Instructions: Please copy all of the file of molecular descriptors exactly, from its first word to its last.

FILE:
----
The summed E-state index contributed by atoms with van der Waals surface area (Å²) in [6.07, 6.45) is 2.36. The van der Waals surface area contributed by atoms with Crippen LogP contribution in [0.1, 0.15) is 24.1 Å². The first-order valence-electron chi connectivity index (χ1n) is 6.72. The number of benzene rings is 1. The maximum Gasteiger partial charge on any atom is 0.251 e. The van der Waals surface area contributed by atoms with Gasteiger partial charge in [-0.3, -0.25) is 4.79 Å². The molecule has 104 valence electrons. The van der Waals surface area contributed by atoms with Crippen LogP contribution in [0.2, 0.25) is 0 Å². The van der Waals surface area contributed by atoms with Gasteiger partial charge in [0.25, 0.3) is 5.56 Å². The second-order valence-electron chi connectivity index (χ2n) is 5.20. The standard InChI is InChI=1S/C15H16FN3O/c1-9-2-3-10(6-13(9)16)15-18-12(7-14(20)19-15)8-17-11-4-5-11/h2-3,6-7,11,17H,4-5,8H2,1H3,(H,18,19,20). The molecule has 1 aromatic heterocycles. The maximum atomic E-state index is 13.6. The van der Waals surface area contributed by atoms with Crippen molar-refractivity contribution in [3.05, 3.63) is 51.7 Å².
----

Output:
The summed E-state index contributed by atoms with van der Waals surface area (Å²) in [6.07, 6.45) is 2.36. The van der Waals surface area contributed by atoms with Crippen LogP contribution in [0.1, 0.15) is 24.1 Å². The first-order valence-electron chi connectivity index (χ1n) is 6.72. The number of benzene rings is 1. The maximum Gasteiger partial charge on any atom is 0.251 e. The van der Waals surface area contributed by atoms with Gasteiger partial charge in [-0.3, -0.25) is 4.79 Å². The molecule has 104 valence electrons. The van der Waals surface area contributed by atoms with Crippen LogP contribution in [0.2, 0.25) is 0 Å². The van der Waals surface area contributed by atoms with Gasteiger partial charge in [0.25, 0.3) is 5.56 Å². The second-order valence-electron chi connectivity index (χ2n) is 5.20. The standard InChI is InChI=1S/C15H16FN3O/c1-9-2-3-10(6-13(9)16)15-18-12(7-14(20)19-15)8-17-11-4-5-11/h2-3,6-7,11,17H,4-5,8H2,1H3,(H,18,19,20). The molecule has 1 aromatic heterocycles. The maximum atomic E-state index is 13.6. The van der Waals surface area contributed by atoms with Crippen molar-refractivity contribution in [3.05, 3.63) is 51.7 Å².